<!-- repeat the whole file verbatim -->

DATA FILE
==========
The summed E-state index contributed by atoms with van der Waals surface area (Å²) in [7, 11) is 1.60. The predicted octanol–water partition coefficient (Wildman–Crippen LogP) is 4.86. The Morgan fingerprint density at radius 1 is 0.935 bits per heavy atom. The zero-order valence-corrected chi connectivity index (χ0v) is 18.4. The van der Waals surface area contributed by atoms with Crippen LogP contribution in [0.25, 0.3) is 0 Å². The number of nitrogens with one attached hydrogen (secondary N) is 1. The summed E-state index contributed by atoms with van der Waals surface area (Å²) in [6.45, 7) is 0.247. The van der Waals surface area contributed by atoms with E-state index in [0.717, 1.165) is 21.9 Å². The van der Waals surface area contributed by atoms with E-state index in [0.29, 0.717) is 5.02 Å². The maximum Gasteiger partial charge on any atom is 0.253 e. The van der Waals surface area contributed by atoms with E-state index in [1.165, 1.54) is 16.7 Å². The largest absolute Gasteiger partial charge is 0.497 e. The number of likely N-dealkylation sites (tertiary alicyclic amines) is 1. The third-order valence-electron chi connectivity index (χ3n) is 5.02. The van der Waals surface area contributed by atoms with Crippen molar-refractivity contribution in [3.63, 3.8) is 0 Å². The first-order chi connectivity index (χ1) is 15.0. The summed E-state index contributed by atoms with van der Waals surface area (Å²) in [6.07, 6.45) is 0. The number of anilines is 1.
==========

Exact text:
The summed E-state index contributed by atoms with van der Waals surface area (Å²) in [7, 11) is 1.60. The predicted octanol–water partition coefficient (Wildman–Crippen LogP) is 4.86. The Morgan fingerprint density at radius 1 is 0.935 bits per heavy atom. The zero-order valence-corrected chi connectivity index (χ0v) is 18.4. The van der Waals surface area contributed by atoms with Crippen LogP contribution in [0.25, 0.3) is 0 Å². The number of nitrogens with one attached hydrogen (secondary N) is 1. The summed E-state index contributed by atoms with van der Waals surface area (Å²) in [6.45, 7) is 0.247. The van der Waals surface area contributed by atoms with E-state index in [0.717, 1.165) is 21.9 Å². The van der Waals surface area contributed by atoms with E-state index in [0.29, 0.717) is 5.02 Å². The maximum Gasteiger partial charge on any atom is 0.253 e. The van der Waals surface area contributed by atoms with E-state index in [1.165, 1.54) is 16.7 Å². The largest absolute Gasteiger partial charge is 0.497 e. The number of likely N-dealkylation sites (tertiary alicyclic amines) is 1. The third-order valence-electron chi connectivity index (χ3n) is 5.02. The van der Waals surface area contributed by atoms with Crippen molar-refractivity contribution in [3.63, 3.8) is 0 Å². The first-order chi connectivity index (χ1) is 15.0. The summed E-state index contributed by atoms with van der Waals surface area (Å²) in [6.07, 6.45) is 0. The number of anilines is 1.